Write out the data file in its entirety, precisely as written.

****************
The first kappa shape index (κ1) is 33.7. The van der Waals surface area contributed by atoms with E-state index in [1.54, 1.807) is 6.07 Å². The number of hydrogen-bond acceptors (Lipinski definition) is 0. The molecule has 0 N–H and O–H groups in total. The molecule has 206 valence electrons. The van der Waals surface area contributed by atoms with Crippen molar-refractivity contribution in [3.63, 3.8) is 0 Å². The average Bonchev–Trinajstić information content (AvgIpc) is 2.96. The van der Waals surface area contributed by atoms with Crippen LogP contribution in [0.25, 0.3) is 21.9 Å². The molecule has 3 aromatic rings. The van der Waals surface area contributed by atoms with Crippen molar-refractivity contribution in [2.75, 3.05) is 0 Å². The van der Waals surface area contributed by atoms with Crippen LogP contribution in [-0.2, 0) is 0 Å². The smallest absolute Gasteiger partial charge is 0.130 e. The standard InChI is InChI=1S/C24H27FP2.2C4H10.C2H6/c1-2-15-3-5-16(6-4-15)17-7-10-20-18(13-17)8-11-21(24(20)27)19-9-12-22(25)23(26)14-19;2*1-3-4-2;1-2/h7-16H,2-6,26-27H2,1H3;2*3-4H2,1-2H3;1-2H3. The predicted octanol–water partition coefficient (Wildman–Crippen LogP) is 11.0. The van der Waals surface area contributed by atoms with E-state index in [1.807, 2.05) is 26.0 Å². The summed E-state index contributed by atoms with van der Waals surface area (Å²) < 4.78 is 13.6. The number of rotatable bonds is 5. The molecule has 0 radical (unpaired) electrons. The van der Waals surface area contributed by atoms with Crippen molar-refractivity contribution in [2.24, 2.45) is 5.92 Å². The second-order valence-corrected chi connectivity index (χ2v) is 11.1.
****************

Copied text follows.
The first kappa shape index (κ1) is 33.7. The van der Waals surface area contributed by atoms with E-state index in [1.54, 1.807) is 6.07 Å². The number of hydrogen-bond acceptors (Lipinski definition) is 0. The molecule has 0 N–H and O–H groups in total. The molecule has 206 valence electrons. The van der Waals surface area contributed by atoms with Crippen molar-refractivity contribution in [3.63, 3.8) is 0 Å². The average Bonchev–Trinajstić information content (AvgIpc) is 2.96. The van der Waals surface area contributed by atoms with Crippen LogP contribution in [0.25, 0.3) is 21.9 Å². The molecule has 3 aromatic rings. The van der Waals surface area contributed by atoms with Crippen molar-refractivity contribution in [2.75, 3.05) is 0 Å². The van der Waals surface area contributed by atoms with Crippen LogP contribution in [-0.2, 0) is 0 Å². The smallest absolute Gasteiger partial charge is 0.130 e. The standard InChI is InChI=1S/C24H27FP2.2C4H10.C2H6/c1-2-15-3-5-16(6-4-15)17-7-10-20-18(13-17)8-11-21(24(20)27)19-9-12-22(25)23(26)14-19;2*1-3-4-2;1-2/h7-16H,2-6,26-27H2,1H3;2*3-4H2,1-2H3;1-2H3. The predicted octanol–water partition coefficient (Wildman–Crippen LogP) is 11.0. The van der Waals surface area contributed by atoms with E-state index in [1.807, 2.05) is 26.0 Å². The summed E-state index contributed by atoms with van der Waals surface area (Å²) < 4.78 is 13.6. The number of rotatable bonds is 5. The molecule has 0 radical (unpaired) electrons. The van der Waals surface area contributed by atoms with Crippen molar-refractivity contribution in [2.24, 2.45) is 5.92 Å². The second-order valence-corrected chi connectivity index (χ2v) is 11.1.